Arts-Based Education

China and Its Intersection with the World


Core texts addressing creativity in a number of contexts show that creativity as a scientific subject has received principally the attention of Western scholars. Is this due to the fact that Western cultures are more creative or sensitive to creativity than the Eastern cultures? The editors strongly believe that this is more due to the differences in understanding and practising creativity in the West and East than to an Eastern indifference to creativity.

Arts-Based Education: China and Its Intersection with the World investigates the field of arts-based educational practices and research. It argues that reflections on these themes must necessarily be reframed and re-read beyond the limits of colonialist oppositions and suggests a constructive and reflexive approach to theory and methodology, which takes into account intercultural and critical perspectives in these studies.

This volume is the tangible product of the acknowledgement that China and Chinese culture deserves a more systematic and up-to-date dissemination through recent studies that bring together the arts, learning and creativity. It is clustered around two themes: (1) China and its communication with the world through arts-based education in international contexts, and (2) the development of arts education in China.

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Tatiana Chemi, Ph.D., is Associate Professor of Creativity and Educational Innovation at Aalborg University, Denmark. She has published monographs, chapters and many articles on artistic creativity and arts-based methods in educational practices and research.
Lihong Wang, Ph.D., is associate professor in the School of English Studies of Beijing Language and Culture University, China. She has published monographs, chapters and articles on international students’ learning experiences and the cultures of teaching and learning.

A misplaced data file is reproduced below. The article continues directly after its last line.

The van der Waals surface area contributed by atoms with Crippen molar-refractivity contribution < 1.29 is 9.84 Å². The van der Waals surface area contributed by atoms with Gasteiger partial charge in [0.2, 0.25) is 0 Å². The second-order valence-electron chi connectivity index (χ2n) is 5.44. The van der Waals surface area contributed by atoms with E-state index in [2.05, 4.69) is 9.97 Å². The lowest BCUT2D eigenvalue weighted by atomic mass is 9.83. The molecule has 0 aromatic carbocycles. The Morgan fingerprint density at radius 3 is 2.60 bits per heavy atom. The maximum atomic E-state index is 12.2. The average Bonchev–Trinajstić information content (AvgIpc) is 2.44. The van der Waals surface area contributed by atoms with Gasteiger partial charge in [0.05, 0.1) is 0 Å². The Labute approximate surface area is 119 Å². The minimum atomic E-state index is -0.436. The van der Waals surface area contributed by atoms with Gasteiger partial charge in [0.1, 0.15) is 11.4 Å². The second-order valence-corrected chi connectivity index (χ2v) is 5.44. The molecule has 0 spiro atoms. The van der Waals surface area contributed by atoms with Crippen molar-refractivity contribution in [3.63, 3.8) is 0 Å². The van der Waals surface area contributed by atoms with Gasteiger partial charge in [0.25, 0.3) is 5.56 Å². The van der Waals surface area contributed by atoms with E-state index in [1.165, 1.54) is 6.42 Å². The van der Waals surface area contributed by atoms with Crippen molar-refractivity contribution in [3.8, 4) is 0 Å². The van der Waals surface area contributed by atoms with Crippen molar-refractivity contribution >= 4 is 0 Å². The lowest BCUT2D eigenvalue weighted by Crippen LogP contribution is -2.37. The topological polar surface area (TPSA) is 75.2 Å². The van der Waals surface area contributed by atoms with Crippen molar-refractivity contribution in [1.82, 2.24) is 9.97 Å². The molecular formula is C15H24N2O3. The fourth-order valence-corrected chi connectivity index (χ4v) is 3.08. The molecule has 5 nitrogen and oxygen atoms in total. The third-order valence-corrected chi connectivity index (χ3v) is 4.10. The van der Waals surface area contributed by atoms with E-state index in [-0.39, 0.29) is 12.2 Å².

Xiangyun Du, Ph.D., is professor at Qatar University and adjunct professor at Aalborg University, publishes substantially on problem-based and project-based learning in fields ranging from engineering, medicine and health, foreign languages and teacher education, to diverse social, cultural and educational contexts.
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Notes on Contributors

Part 1: China and Its Communication with the World through Arts-Based Education in International Contexts

1 Reframing the Arts and Creativity in Chinese Education
Tatiana Chemi, Lihong Wang and Xiangyun Du
2 Intercultural Learning, Undergraduate Ethnomusicology Courses, and Postcolonialism: A Reflection on Challenging Stereotypes of the ‘Inferior Other’ in Chinese Music
Derrick Tu
3 Eurasian Theatre and the Pedagogy of Actor: The Work of Mei Lanfang
Pierangelo Pompa and Tatiana Chemi
4 Chinese Calligraphy Teaching in Non-Chinese Contexts
Lei Ma
5 Embodied Learning: Hypothesis for an Action-Based Physical Approach to Teaching Chinese Characters
Tatiana Chemi and Pierangelo Pompa
6 Write Your Name
Beili Xiang

Part 2: The Development of Arts Education in China

7 Children’s Art as Creative Interpretations of the World
Yanjie Yang
8 Action Research for the Integration of Folk Handicraft into the Kindergarten Curriculum
Wang Di
9 Development and Current Status of Art Education in China: From Policy to Practice
Yanjie Yang 10 A Comparative Study on Early Childhood Art Curriculum between Korea and China
Xiaohua Li
11 Overview on the Evaluation of Children’s Art Education
Chen Huangchao

All interested in the field of arts-related education, creativity studies, pedagogical innovation and educational development, in the context of China and Chinese culture.
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